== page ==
All of a sudden, there is a knock at Victoria’s door. Could it be Edward? Had word reached him that she was in Baghdad? Without hesitation, she opened the door and found a handsome stranger seeking refuge.
“For God’s sake hid me somewhere—quickly,” he pleaded. Victoria, never one to shrug off adventure, shoved him under the bed cover, propped up the pillows and leisurely leaned back while the hotel manager searched the room. Satisfied that the fugitive was not present, the manager left. Victoria pulled back the covers just in time to hear the dying man’s cryptic message. Now she must found Edward, but where should she begin? After all, she didn’t even know his last name.
Following the adventures of these two young women is almost as exciting as following Indiana Jones into the Temple of Doom. The Man in the Brown Suit and They Came to Baghdad are truly two of Agatha Christie’s most delightful mysteries.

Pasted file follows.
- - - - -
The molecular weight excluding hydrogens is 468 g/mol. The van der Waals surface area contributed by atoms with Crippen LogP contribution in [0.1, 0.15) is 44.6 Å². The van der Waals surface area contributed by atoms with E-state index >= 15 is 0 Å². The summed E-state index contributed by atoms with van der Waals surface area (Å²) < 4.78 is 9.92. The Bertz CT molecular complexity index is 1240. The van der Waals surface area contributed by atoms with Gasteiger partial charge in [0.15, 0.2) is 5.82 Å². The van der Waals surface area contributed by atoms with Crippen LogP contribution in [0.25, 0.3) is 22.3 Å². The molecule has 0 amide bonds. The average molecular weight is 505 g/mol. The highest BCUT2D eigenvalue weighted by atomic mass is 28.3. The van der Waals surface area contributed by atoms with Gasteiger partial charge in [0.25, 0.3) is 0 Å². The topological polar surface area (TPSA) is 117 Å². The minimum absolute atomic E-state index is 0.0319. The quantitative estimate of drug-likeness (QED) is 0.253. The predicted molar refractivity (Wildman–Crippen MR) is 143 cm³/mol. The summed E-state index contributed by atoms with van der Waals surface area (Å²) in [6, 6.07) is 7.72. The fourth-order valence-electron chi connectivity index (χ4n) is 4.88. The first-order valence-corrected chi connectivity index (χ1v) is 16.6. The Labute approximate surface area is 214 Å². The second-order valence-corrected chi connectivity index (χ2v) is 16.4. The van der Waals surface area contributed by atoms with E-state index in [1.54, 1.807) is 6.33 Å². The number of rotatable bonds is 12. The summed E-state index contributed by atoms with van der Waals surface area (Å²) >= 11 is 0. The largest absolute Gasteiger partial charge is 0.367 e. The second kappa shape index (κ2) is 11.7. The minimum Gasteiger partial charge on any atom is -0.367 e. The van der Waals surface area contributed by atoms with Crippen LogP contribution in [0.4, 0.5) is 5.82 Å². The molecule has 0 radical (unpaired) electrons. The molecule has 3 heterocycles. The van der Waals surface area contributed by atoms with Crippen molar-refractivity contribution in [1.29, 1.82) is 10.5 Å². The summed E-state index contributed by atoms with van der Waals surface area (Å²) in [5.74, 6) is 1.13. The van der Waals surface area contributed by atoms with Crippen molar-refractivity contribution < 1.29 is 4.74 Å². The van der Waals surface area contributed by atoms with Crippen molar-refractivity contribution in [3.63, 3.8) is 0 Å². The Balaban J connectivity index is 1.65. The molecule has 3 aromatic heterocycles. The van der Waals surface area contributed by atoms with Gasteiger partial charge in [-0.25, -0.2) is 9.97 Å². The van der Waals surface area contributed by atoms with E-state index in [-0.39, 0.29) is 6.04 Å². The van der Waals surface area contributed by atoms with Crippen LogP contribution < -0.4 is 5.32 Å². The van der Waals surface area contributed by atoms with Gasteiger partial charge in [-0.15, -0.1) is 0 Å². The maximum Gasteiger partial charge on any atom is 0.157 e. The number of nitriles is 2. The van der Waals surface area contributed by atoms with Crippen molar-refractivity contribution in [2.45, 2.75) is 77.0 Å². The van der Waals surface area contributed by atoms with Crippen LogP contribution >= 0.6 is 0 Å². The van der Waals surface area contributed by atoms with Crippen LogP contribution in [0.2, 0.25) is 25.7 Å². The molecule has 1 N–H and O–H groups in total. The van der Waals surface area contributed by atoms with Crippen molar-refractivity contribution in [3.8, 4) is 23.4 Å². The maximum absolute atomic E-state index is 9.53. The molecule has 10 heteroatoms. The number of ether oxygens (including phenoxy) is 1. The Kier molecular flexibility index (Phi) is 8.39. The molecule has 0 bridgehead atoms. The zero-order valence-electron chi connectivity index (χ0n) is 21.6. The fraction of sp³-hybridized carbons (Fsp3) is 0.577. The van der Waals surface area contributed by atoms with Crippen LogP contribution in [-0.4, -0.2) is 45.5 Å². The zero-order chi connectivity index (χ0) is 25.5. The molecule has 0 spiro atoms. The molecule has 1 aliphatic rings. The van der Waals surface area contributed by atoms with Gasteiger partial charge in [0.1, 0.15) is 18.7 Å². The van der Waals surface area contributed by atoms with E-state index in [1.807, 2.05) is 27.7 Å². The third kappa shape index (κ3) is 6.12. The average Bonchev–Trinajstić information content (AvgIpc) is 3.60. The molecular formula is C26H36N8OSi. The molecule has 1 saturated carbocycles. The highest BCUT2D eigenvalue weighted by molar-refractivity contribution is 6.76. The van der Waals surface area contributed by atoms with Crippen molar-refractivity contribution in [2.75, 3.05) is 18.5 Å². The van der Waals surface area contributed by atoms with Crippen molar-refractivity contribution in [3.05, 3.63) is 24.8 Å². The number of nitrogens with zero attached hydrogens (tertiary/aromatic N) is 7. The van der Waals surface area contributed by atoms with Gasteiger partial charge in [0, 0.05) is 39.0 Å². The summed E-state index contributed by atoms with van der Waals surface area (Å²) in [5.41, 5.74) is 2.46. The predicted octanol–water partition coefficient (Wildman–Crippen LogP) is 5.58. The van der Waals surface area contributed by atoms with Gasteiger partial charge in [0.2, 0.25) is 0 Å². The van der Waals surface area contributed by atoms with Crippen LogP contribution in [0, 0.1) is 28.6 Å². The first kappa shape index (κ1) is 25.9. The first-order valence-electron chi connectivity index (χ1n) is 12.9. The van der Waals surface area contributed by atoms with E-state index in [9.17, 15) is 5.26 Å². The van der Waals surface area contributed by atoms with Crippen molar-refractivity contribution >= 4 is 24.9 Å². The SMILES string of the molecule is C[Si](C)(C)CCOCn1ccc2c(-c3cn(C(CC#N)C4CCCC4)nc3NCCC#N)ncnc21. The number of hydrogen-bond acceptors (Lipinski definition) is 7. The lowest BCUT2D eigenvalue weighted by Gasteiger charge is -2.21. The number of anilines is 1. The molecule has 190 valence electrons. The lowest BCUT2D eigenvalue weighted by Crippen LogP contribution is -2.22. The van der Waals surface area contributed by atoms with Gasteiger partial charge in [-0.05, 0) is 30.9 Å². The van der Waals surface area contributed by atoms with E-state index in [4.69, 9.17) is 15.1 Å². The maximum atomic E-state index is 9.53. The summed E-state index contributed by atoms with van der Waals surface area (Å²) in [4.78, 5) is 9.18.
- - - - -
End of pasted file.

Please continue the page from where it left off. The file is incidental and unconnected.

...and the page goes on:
Kathleen Kaska writes the award-winning Sydney Lockhart mysteries set in the 1950s. She also writes the Classic Triviography Mystery Series, which includes The Agatha Christie Triviography and Quiz Book, The Alfred Hitchcock Triviography and Quiz Book, and The Sherlock Holmes Triviography and Quiz Book. The Alfred Hitchcock and the Sherlock Holmes trivia books are finalists for the 2013 EPIC award in nonfiction. Her nonfiction book, The Man Who Saved the Whooping Crane: The Robert Porter Allen Story, (University Press of Florida) was released in 2012. Kathleen has a new mystery series, which will debut later in 2016.